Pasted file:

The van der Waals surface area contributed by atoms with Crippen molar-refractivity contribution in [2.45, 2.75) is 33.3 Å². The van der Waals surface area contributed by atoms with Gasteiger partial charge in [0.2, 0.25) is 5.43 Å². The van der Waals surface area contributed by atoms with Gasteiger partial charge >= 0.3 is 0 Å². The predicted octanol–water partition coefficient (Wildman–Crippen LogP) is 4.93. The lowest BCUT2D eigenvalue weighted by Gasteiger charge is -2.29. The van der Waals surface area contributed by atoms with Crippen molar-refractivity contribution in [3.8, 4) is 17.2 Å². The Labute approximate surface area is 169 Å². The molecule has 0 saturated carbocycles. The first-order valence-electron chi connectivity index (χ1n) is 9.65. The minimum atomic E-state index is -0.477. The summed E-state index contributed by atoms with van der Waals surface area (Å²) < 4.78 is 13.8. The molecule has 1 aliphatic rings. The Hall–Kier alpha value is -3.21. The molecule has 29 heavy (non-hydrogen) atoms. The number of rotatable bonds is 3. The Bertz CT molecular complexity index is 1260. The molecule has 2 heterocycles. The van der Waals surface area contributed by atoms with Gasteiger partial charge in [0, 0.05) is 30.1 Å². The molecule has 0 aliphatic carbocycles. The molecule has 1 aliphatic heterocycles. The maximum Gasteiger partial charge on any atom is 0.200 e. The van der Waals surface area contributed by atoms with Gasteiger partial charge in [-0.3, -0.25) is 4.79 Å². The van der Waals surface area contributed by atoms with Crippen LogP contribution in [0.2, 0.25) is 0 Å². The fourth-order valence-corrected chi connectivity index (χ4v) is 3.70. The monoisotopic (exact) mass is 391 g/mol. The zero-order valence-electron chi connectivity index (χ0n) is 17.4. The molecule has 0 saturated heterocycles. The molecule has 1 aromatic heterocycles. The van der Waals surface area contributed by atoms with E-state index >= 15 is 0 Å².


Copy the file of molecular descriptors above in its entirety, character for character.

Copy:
The van der Waals surface area contributed by atoms with Crippen molar-refractivity contribution in [2.45, 2.75) is 33.3 Å². The van der Waals surface area contributed by atoms with Gasteiger partial charge in [0.2, 0.25) is 5.43 Å². The van der Waals surface area contributed by atoms with Gasteiger partial charge >= 0.3 is 0 Å². The predicted octanol–water partition coefficient (Wildman–Crippen LogP) is 4.93. The lowest BCUT2D eigenvalue weighted by Gasteiger charge is -2.29. The van der Waals surface area contributed by atoms with Crippen molar-refractivity contribution in [3.8, 4) is 17.2 Å². The Labute approximate surface area is 169 Å². The molecule has 0 saturated carbocycles. The first-order valence-electron chi connectivity index (χ1n) is 9.65. The minimum atomic E-state index is -0.477. The summed E-state index contributed by atoms with van der Waals surface area (Å²) < 4.78 is 13.8. The molecule has 1 aliphatic rings. The Hall–Kier alpha value is -3.21. The molecule has 29 heavy (non-hydrogen) atoms. The number of rotatable bonds is 3. The Bertz CT molecular complexity index is 1260. The molecule has 2 heterocycles. The van der Waals surface area contributed by atoms with Gasteiger partial charge in [0, 0.05) is 30.1 Å². The molecule has 0 aliphatic carbocycles. The molecule has 1 aliphatic heterocycles. The maximum Gasteiger partial charge on any atom is 0.200 e. The van der Waals surface area contributed by atoms with Gasteiger partial charge in [-0.3, -0.25) is 4.79 Å². The van der Waals surface area contributed by atoms with Crippen LogP contribution in [0.2, 0.25) is 0 Å². The fourth-order valence-corrected chi connectivity index (χ4v) is 3.70. The monoisotopic (exact) mass is 391 g/mol. The zero-order valence-electron chi connectivity index (χ0n) is 17.4. The molecule has 0 saturated heterocycles. The molecule has 1 aromatic heterocycles. The van der Waals surface area contributed by atoms with E-state index >= 15 is 0 Å².